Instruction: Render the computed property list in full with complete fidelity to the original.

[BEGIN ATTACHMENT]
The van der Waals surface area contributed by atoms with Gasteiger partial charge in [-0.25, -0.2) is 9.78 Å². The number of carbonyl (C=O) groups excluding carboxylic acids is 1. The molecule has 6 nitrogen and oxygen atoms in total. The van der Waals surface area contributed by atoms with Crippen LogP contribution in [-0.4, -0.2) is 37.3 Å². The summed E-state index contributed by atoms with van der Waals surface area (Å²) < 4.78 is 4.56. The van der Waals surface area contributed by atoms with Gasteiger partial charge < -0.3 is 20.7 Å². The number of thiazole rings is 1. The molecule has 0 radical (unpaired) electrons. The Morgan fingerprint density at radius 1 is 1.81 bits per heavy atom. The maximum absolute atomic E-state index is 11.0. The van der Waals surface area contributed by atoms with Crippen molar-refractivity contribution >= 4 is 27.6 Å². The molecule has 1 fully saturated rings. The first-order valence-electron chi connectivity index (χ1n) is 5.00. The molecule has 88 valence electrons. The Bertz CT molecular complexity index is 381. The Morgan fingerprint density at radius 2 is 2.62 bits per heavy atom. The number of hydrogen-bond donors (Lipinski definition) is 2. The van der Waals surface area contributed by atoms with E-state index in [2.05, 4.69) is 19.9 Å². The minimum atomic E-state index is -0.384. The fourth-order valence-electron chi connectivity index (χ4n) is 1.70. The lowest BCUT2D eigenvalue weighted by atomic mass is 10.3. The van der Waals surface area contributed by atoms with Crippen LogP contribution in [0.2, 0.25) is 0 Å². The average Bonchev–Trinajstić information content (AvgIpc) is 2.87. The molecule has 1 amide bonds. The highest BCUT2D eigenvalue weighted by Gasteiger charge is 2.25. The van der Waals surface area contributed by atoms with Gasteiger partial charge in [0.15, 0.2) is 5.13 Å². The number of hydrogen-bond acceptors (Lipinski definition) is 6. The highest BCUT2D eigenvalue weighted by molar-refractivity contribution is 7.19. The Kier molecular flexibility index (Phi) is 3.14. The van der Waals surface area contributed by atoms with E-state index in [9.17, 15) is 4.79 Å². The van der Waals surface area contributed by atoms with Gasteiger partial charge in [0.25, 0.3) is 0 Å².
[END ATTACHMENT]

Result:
The van der Waals surface area contributed by atoms with Gasteiger partial charge in [-0.25, -0.2) is 9.78 Å². The number of carbonyl (C=O) groups excluding carboxylic acids is 1. The molecule has 6 nitrogen and oxygen atoms in total. The van der Waals surface area contributed by atoms with Crippen LogP contribution in [-0.4, -0.2) is 37.3 Å². The summed E-state index contributed by atoms with van der Waals surface area (Å²) < 4.78 is 4.56. The van der Waals surface area contributed by atoms with Gasteiger partial charge < -0.3 is 20.7 Å². The number of thiazole rings is 1. The molecule has 0 radical (unpaired) electrons. The Morgan fingerprint density at radius 1 is 1.81 bits per heavy atom. The maximum absolute atomic E-state index is 11.0. The van der Waals surface area contributed by atoms with Crippen molar-refractivity contribution >= 4 is 27.6 Å². The molecule has 1 fully saturated rings. The first-order valence-electron chi connectivity index (χ1n) is 5.00. The molecule has 88 valence electrons. The Bertz CT molecular complexity index is 381. The Morgan fingerprint density at radius 2 is 2.62 bits per heavy atom. The number of hydrogen-bond donors (Lipinski definition) is 2. The van der Waals surface area contributed by atoms with E-state index in [2.05, 4.69) is 19.9 Å². The minimum atomic E-state index is -0.384. The fourth-order valence-electron chi connectivity index (χ4n) is 1.70. The lowest BCUT2D eigenvalue weighted by atomic mass is 10.3. The van der Waals surface area contributed by atoms with Crippen LogP contribution in [0.2, 0.25) is 0 Å². The average Bonchev–Trinajstić information content (AvgIpc) is 2.87. The molecule has 1 amide bonds. The highest BCUT2D eigenvalue weighted by Gasteiger charge is 2.25. The van der Waals surface area contributed by atoms with Gasteiger partial charge in [0.15, 0.2) is 5.13 Å². The number of hydrogen-bond acceptors (Lipinski definition) is 6. The highest BCUT2D eigenvalue weighted by molar-refractivity contribution is 7.19. The Kier molecular flexibility index (Phi) is 3.14. The van der Waals surface area contributed by atoms with E-state index in [9.17, 15) is 4.79 Å². The van der Waals surface area contributed by atoms with Gasteiger partial charge in [0.25, 0.3) is 0 Å².